I will be having my forward fitting now on the 31st January with Steed bespoke. The 2 things I’ll be looking for is correct pitch in armholes. Apparently they need ‘rotated’…correct me if my terminology is wrong here Simon. The feel of the jacket is rather tight… this may correct the apparent tightness.
When I met you at the pop-up ,I showed you my baste fitting on my phone, and you very correctly noted, as I did that the jacket is too short. The tailor will add about one inch, which may not seem to be very much, but I believe it will hopefully make a significant improvement to the jacket.
On a different note, one that many will find archaic, I beg to differ, except with casual trousers, corduroy, chinos and the like is my introduction to braces, Albert Thurston. Not cheap spring clip braces, gouging into precious cloth!
What’s your take on buttons? .I’m going for horn, not shiny. A two button jacket.
What is the standard number of buttons on the sleeves?
They’ll be full working buttons, if that’s OK.


The wrong pitch might cause the sleeves to drag on the chest front making it feel a bit restrictive. If that is the case, correcting the pitch will reduce the drag and make the jacket feel a bit roomier but this will be a very slight difference.
On the other hand, this effect is most evident with low-cut armholes which are most commonly found on low-tier RTW garments. Not so much with bespoke.

Lindsay McKee

Many thanks for that advice, Michael.

Lindsay McKee

I forgot to add, the trousers will have side adjusters as well.

Lindsay McKee

Many thanks for all the advice.


You really need to try Paley Mundy… They might look very structured (and indeed given the C&M background they are strong at it) but I have seen them do some beautiful drape. And given Harry was head of menswear at VW – style & design is really at the forefront of their thinking!

Nicolas Strömbäck

What is the starting point for a suit there?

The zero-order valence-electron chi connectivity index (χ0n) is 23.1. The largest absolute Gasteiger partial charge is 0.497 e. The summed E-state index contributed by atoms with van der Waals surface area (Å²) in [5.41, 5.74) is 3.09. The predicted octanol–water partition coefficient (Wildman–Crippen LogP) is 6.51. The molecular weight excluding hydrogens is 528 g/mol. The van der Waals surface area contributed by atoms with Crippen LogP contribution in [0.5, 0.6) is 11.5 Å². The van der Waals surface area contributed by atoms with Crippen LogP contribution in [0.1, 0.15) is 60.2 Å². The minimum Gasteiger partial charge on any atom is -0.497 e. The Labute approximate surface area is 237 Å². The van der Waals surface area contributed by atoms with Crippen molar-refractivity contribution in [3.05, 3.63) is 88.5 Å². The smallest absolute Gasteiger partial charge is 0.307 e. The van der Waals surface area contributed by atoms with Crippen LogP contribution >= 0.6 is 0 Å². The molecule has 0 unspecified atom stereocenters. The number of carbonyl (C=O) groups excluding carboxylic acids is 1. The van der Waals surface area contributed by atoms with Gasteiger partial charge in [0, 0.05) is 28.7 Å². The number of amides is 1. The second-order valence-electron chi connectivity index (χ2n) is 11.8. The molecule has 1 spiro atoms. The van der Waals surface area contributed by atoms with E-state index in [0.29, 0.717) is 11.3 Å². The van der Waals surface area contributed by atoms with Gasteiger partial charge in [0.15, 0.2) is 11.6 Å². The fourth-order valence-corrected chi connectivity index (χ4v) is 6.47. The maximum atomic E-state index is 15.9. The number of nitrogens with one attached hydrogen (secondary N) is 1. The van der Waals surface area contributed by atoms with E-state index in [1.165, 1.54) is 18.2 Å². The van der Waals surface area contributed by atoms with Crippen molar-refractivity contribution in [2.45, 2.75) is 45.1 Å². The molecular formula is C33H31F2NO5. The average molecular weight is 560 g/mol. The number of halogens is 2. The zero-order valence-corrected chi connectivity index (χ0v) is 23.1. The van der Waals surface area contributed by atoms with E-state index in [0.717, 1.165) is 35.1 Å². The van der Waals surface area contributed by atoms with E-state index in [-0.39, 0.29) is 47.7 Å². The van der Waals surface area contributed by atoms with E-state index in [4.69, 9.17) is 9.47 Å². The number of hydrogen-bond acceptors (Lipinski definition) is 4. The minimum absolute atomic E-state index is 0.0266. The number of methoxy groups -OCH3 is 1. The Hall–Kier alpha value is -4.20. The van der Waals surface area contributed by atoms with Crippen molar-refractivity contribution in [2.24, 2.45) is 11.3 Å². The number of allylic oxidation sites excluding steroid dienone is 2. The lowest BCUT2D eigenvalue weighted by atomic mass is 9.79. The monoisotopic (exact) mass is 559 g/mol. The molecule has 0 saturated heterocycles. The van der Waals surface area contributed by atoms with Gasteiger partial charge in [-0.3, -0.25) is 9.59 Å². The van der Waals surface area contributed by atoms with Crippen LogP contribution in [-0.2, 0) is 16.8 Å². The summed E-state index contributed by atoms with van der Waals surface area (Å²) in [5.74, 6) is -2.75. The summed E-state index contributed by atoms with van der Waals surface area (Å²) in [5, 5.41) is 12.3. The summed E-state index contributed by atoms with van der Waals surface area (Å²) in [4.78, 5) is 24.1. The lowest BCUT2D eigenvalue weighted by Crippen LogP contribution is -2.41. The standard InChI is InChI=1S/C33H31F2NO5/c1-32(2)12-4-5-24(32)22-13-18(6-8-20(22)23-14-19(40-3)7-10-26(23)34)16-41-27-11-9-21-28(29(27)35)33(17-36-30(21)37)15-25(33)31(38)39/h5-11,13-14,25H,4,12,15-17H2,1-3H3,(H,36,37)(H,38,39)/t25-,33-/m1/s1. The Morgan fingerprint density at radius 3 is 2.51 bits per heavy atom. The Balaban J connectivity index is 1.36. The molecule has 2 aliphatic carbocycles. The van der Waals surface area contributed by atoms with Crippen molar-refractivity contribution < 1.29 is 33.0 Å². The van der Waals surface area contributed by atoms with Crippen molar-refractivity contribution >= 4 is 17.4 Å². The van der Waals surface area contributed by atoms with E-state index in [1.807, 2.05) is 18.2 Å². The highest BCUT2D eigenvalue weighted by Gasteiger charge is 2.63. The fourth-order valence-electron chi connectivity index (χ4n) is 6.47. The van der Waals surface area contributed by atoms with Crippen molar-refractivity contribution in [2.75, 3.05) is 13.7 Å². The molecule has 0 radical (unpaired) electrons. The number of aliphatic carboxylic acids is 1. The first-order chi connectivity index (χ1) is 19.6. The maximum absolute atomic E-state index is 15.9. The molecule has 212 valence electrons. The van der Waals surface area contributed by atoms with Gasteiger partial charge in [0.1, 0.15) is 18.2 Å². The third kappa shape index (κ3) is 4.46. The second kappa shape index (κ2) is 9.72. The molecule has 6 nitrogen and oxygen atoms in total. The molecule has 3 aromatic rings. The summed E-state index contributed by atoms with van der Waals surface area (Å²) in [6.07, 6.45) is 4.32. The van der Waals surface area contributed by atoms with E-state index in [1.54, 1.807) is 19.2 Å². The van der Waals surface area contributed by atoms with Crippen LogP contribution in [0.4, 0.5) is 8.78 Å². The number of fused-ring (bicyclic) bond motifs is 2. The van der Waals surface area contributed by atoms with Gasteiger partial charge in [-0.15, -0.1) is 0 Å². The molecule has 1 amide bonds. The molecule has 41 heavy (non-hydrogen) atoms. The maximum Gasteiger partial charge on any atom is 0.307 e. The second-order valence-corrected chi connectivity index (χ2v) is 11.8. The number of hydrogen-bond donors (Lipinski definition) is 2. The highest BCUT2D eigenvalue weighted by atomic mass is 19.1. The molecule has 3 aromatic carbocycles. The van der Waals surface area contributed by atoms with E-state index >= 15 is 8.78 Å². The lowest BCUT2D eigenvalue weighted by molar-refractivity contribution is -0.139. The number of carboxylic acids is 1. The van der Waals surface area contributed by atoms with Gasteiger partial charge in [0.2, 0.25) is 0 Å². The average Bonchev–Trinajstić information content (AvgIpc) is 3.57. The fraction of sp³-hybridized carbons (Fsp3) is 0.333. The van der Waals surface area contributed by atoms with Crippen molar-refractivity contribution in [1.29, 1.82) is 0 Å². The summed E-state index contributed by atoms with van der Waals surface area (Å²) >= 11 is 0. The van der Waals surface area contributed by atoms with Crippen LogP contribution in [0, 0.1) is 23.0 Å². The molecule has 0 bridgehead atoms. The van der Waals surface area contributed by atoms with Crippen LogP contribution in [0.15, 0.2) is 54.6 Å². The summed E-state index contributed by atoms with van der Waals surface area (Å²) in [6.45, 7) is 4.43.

That is a key drawback. Closer to Michael Browne (though not as dear) than Whitcomb & Shaftesbury is perhaps the best way to phrase it…

Paul F

Simon, I couldn’t agree more with the statements and the overall introduction you’ve made. Whereas I haven’t used as many tailors as you, I’ve easily tried 20 and find myself getting drawn back to the same 4-5, namely:
– WW Chan
– Sartoria Ripense
– Orazio Luciano through Jean-Manuel Moreau or Dalcuore when I want Neapolitan
– Salvatore Ambrosi

I’ve also made the costly mistake of thinking bespoke was whatever I wanted the tailor to do for me rather than let him do his own thing. That has especially been painful on the Row.

The relationship and the understanding of the tailor of my lifestyle, preferences, etc. play for me the biggest role. There is also a difference between the commissions where I’m 100% sure of what I wanted like my recent 3-piece chalk stripe flannel suit by WW Chan and the commissions where I want a new summer jacket but not too sure where to start. In the latter, I tend to exchange a lot with people whose style I also admire such as Jean-Manuel Moreau or Andrea Luparelli. Working with them then ensure I will be satisfied with the outcome as I can identify with their style, if that makes sense.

Paul F

True that, MTM is excluded in your consideration. We could always argue that JMM regularly achieves what few bespoke tailors manage to but that goes back to his great working relationship and coordination with Orazio Luciano’s tailoring operation, and his keen eye.
There are as well bespoke tailors whose work I greatly admire and pieces I love owning but remain 1. too costly for me to use regularly and 2. less in line with my lifestyle now looks like. These would be the Parisian-based Camps de Luca and Cifonelli. Both operations are headed by true gentlemen, which does not hurt.


Just would like to reinforce the point on JMM fit and style. I have orders of magnitude less experience here than Paul and Simon, but I equally love the jackets from JMM and The Anthology.

Also, one big advantage for me is that JMM has a fixed store in Paris, which makes really easy for me to visit (and Nicolas and JM are always extremely friendly and receptive to me. I do abuse their kindness a bit hahahah)